While the technical feats underwent for this release is reason enough to revisit these crowning cinematic achievements (and possibly the best reason to get into the high definition television and DVD arena) the content of these films should not be overlooked. 

The great films are the ones that we watch over and over and with every viewing a more rewarding than the previous. Revisiting a film like The Godfather is a reminder of not only why these films are as renowned as they are but also of the film’s subtle moments of brilliance. There’s the use of fruit, particularly oranges, throughout the saga foreshadowing the demise of individual characters and ultimately the family. The films deal with the American dream, romanticized at first but ultimately show with consequence. The films are ripe with an affectionate level of humor, as seen with aforementioned “take the cannoli,” breaking the ice on what was otherwise a brutal execution scene or the nervous and almost childlike Luca Brasi. Even the morning rise of the unlucky Hollywood producer with the even more unlucky prize horse carries a level of dark humor, not to mention serving as a reminder to who these people truly are.

Then there’s the final flashback sequence in Part II in which the entire family gathers for Don Vito’s surprise birthday party. The playful jokes between brothers, the larger than life character of Sonny, and, yet again, more oranges carefully placed in the background, all serve as a subtle reminders of the stories main theme–family is important to these characters but a life of crime ultimately leaves you alone with one’s regrets and ponderings. Had Part III remained solely a dream among avid fans, this closing dinner scene, in which we see the early (and in Mike’s case the most uncorrupted) nature of the characters is displayed (a great scene at showing the truly questionable side of Tom Hagen, portrayed as fairly benign throughout the films), would have been the perfect closer to this epic piece of cinema.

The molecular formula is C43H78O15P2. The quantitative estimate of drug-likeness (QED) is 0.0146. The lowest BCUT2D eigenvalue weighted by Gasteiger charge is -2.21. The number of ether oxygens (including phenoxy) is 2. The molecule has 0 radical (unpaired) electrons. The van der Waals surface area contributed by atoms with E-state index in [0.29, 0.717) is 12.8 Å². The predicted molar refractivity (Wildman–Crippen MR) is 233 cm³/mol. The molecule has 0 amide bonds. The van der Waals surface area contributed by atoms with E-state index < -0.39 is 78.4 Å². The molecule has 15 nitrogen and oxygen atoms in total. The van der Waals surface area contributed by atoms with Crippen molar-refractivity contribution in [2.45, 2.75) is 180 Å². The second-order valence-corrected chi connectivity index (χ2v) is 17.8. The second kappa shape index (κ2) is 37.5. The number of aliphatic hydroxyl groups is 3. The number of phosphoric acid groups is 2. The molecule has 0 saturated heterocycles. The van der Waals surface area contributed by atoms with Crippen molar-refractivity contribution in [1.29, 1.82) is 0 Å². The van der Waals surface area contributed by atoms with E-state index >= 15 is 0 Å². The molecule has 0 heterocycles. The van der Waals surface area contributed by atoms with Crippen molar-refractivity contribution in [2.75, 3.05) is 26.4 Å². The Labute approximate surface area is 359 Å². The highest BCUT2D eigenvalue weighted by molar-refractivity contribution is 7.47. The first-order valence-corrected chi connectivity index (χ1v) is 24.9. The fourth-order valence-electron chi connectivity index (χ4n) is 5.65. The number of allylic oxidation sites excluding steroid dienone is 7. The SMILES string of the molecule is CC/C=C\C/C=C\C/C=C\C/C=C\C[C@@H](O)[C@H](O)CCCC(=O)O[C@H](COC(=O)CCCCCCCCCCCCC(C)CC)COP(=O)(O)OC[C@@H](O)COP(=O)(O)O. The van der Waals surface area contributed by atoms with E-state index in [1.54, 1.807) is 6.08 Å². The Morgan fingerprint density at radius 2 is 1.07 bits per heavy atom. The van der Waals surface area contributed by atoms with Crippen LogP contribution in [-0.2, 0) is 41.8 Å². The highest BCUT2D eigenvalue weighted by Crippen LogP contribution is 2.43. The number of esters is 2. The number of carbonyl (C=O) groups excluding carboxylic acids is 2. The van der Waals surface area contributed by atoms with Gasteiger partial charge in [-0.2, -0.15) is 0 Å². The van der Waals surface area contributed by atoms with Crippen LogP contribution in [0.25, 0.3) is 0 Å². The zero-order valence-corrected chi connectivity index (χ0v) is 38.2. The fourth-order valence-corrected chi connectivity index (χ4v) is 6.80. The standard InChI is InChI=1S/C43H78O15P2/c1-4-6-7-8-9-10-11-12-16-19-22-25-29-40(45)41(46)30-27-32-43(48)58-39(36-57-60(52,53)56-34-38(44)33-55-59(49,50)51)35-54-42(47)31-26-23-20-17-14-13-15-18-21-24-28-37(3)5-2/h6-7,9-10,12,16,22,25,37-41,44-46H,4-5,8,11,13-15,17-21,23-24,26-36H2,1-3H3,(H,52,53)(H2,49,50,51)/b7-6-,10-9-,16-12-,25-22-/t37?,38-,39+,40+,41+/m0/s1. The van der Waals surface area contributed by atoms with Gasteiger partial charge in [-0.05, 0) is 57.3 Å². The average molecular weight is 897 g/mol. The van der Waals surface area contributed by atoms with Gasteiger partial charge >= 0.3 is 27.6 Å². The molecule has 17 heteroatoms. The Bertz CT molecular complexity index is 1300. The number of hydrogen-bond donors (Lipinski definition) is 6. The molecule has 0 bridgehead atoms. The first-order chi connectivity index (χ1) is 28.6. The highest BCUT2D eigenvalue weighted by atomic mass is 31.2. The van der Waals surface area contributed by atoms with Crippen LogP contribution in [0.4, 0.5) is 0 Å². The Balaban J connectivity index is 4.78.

While DVD is the primary place to find the new restored Godfather films, a number of select theaters around the country, including Chicago’s legendary Music Box Theater, will be screening newly restored 35mm prints of the first two films for a limited time. While seeing these resurrected editions is worthwhile by any means possible, viewing this film as it was intended, in a large dark theater, amidst other viewers and with a sound system that can really give the film’s memorable score the acoustics it deserves, is the best way to experience Coppola’s masterpiece. 

One would hope that the time and care spent restoring these immortal film classics will be used for other film gems wasting away in the big studio vaults (and there are apparently many) each waiting to be revamped and rediscovered by a modern audience. For those not alive during The Godfather’s original 1972/74 releases, seeing the immaculate version Coppola and crew envisioned for the film is an experience that anyone with a love of film should take part in.